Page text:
The Federal Reserve: a nemesis, not a hero

John Maynard Keynes, whose wrong-headed ideas dominate economic policy making almost everywhere, did get this right: “Lenin is said to have declared that the best way to destroy the Capitalistic System was to debauch the currency… Lenin was certainly right. There is no subtler, no surer means of overturning the existing basis of society than to debauch the currency. The process engages all the hidden forces of economic law on the side of destruction, and does it in a manner which not one man in a million can diagnose.” “Currency debauchment” is a synonym for inflation, a process with the insidious property that the more prosperous it makes people feel in the short run, the more devastating are its consequences in the long run.

Since the great financial crisis [GFC] of 2007-2008, there has been huge inflation in financial assets, but not much inflation in the prices of goods and services. The American stock markets are near their all-time highs. Interest rates are near their 5000 year lows. Unemployment is low. Global output expanded 3.7% in 2017 after years of sluggishness. What’s not to like and who should get the credit?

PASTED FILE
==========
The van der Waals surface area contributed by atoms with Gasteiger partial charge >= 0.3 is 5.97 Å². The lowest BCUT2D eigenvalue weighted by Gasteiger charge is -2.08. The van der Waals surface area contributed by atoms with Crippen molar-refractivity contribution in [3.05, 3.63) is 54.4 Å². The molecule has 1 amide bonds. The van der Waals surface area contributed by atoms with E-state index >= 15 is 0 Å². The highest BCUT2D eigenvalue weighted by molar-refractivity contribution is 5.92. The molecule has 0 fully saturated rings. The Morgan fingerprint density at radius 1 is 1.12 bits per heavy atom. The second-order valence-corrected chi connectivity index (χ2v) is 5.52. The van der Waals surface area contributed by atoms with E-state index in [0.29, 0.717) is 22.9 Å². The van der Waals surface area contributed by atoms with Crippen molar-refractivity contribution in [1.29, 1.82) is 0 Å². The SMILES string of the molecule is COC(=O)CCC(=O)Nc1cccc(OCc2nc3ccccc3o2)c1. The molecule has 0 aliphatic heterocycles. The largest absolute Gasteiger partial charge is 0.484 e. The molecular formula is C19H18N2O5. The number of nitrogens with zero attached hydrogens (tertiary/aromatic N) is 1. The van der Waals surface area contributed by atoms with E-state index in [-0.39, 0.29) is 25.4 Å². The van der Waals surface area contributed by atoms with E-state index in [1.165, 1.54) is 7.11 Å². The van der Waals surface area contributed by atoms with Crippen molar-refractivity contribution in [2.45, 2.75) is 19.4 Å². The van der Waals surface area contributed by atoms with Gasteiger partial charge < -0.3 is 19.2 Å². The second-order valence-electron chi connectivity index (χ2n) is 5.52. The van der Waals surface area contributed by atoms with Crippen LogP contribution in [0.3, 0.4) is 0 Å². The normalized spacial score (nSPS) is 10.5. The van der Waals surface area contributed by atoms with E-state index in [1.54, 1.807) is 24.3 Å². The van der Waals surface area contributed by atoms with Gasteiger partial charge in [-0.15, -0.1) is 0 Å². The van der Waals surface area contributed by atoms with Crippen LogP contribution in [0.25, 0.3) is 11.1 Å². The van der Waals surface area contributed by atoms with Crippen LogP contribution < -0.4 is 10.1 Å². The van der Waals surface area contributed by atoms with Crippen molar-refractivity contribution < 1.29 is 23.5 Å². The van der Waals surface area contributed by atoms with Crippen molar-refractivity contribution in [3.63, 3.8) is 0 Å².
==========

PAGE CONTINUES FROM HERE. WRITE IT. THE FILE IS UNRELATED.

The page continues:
The narrative of the mainstream media is that America’s central bank, the Federal Reserve (the Fed), not only saved the United States and maybe the world from a deep, prolonged depression in 2008, but also it is mainly responsible for engineering the “recovery” we now observe. Most market pundits have sounded the “all clear” signal. Once, however, you see that the Fed really is engaged in a conjuring act, you may be less convinced that all is well.

The Fed, along with the European Central Bank, the People’s Bank of China, and the Bank of Japan, has performed one of the great magic acts of all time. The operative term here is “magic”. It has succeeded in creating the illusion of recovery, but only at the cost of making the eventual collision with economic reality that far worse than it has to be. What did they do? Central banks couch their pronouncements in stilted, usually vague language in order to sound authoritative and wise, but the basic mechanisms of central bank magic are simple.